Every year, endeavours of YP vodka staple Grey Goose bring inspiration to bartenders across the country. For 2012, Grey Goose consulted with leaders in the mixology industry to uncover a part of the world that is consistently the best source of inspiration for the art of cocktail-making worldwide. Japan was the unanimous answer.
During a whirlwind Canadian tour, Grey Goose Vodka and Global Brand Ambassador Dimi Lezinska (also the co-host of Discovery Channel’s “Cocktail Kings”) and world-renowned mixologist Stanislav Vadrna were at Le Germain Hotel in Toronto to offer some tips sure to refresh the tastebuds of your guests this summer. The pair had valuable words of wisdom for the entertaining and cocktail-loving YP set, designed to create memorable experiences in entertaining by producing the best cocktails and impressing guests with simple techniques and unique presentation ideas. They bring home entertaining to a new, refined level; after all, laying out bottles of booze and generic mixers is so early twenties. Classic Grey Goose cocktails of the West are infused with the teachings and ingredients of Eastern culture, with the Japanese influence not only reflected in the final presentation of a cocktail, but throughout the process of its creation.
As the man widely credited as the one “who connected Eastern philosophies with Western bar practices,” Vadrna shared his expert international knowledge and experience on industry-defining Japanese techniques and unique service qualities. Upon travelling to Asia, being submerged in the Japanese culture raised Vadrna’s service industry expectations as he noticed a distinct difference in the creating of experiences in Japan compared to Western world. The Japanese philosophy, ichigo ichie (which translates to ‘one lifetime, one meeting’), is reflected in the hospitality in Japan; every meeting is unique, you have one chance and one encounter. Each encounter should thus be treasured and remembered, a philosophy that is reflected in Vadrna’s teachings. When entertaining, he teaches his the art of a true host philosophy, stressing the importance of attention to detail.Most of our savvy YP guests have seen it all, after all.
Vadrna showcased proper techniques in cocktail crafting essentials like swizzling, shaking and stirring. He explains that bartending is an entertainment art in itself and things like connecting with the customer and attention to detail, in everything from the garnish to the ice, is key. To prove his point, in front of our eyes (and within minutes) he carves a large cube of ice into a tennis ball-sized ice ball using a small ice pick bar tool -- a technique commonly used in Japan. The result is a perfectly rounded ice ball that provides one large globe of ice that cools gradually and is slow to melt. Surely well received in the sweltering months of summer, the large chunk of ice lessens the dilution to the cocktail and maintains its balance and flavour. He then makes a Japanese garnish out of the lemon by making two cuts across the lemon peel, cutting from the corner angle and magically twisting it into an Eiffel Tower-shaped creation. As an added touch, he demonstrates his Origami skills as he folds a paper Grey Goose napkin neatly into a rose. Now that’s presentation.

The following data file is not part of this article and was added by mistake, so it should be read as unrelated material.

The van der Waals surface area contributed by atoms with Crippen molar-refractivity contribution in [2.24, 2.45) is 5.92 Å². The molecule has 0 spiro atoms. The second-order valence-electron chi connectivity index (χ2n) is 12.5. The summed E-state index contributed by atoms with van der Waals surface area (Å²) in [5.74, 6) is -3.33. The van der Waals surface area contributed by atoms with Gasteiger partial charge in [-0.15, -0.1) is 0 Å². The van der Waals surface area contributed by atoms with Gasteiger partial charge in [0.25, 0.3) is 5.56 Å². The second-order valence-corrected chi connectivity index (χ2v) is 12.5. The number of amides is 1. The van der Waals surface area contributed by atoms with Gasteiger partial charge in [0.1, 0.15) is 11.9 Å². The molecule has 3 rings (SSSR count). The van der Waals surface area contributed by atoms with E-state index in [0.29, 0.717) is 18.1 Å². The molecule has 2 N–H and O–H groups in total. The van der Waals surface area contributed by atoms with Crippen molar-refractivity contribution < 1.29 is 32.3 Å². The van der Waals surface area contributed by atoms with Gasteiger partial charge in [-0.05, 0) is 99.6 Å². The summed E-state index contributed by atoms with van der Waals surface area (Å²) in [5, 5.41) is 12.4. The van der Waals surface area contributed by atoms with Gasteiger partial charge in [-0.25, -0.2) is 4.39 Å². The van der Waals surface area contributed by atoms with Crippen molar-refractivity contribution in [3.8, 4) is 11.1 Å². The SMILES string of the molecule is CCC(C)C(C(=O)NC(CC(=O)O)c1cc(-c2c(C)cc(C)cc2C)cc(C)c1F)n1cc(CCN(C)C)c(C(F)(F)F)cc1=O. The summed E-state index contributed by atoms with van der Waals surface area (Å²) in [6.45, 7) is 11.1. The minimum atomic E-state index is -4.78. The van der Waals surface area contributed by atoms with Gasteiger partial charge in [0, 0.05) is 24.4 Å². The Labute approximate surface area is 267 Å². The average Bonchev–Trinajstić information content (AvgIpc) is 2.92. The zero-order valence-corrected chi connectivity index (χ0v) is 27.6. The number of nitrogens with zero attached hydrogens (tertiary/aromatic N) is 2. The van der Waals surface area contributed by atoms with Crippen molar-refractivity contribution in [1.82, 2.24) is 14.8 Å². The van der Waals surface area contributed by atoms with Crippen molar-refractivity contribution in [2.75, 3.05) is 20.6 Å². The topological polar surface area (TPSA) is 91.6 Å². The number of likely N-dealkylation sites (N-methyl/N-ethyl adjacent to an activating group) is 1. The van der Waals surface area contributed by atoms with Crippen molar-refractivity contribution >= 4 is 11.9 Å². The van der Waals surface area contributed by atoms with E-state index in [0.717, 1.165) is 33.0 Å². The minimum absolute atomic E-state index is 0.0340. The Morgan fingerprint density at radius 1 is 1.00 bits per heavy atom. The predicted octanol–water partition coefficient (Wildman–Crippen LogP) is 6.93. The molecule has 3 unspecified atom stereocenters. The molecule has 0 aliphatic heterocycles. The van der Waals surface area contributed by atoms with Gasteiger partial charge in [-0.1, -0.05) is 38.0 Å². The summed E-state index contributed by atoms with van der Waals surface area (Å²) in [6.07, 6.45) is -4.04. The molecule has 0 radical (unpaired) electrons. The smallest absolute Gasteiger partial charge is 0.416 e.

Dimi had a few of his own 'East meets West' recipes up his sleeve and showed how some Grey Goose favourites could make great cocktails this summer by fusing Asian ingredients like sake, tea, ginger and lemongrass with Western classics. For the YP who was never a bartender in college, he explains that making cocktails is like cooking. As a general rule, never mix more than five ingredients. Apparently, less is sometimes more in the art of cocktail making, especially when drawing inspiration from Japan. In Asia, they typically avoid strong flavours in cocktails, whereas North Americans enjoy drinks with heavier intensity. In terms of home bartending methods, Vadrna says there is “a technique but no real wrong way to make a cocktail,” and to “spice it up with your own style.” No matter what, though, he insists making sure you have high standards and this is reflected in the detail. You don’t have to miss your own party as you slave away, individually making each guest a cocktail, either; most cocktails can be made into a punch for a large group.
Refreshing options for summer include Grey Goose’s La Poire and L’Orange flavoured vodka, vodkas that Grey Goose approached with the mission to express the authenticity of the fruit by capturing it in the essence of its natural environment and extracting the best of the fruit for a completely natural flavour that is perfect for summer. This includes the sweetest, juiciest of pears and capturing the sweetness of an orange (as opposed to the bitterness) by drawing inspiration from the garden orange tree. Use L’Orange to make the Grey Goose L’Orange Asian Summer or an assortment of other cocktails. It also makes a good early evening drink aperitif. La Poire can be used to make Grey Goose La Poire Green Tea Spritzer (see below) or paired with anything from kiwi, cucumber and citrus to chocolate, cinnamon or pineapple. The original Grey Goose is a no-fail option for any cocktail base, including as a complement to the sake in the Grey Goose L’Originale Cloud Nine (see below).
Grey Goose L'Originale Cloud Nine
1 and 1/2 oz Grey Goose Vodka
1 oz Japanese Sake
1 oz fresh lychee juice
1/2 oz lime juice
1 strip lemongrass
In a shaker muddled with one inch of lemongrass, add all ingredients and shake with ice. Double strain into a chilled martini cocktail glass. Garnish with mint leaves.
Grey Goose La Poire Green Tea Spritzer
1 and 1/2 oz Grey Goose La Poire Flavoured Vodka
1/2 oz Zen green tea
Top with club soda
Prepare green tea and let cool. Build in tall glass with lots of ice. Garnish with lemon zest.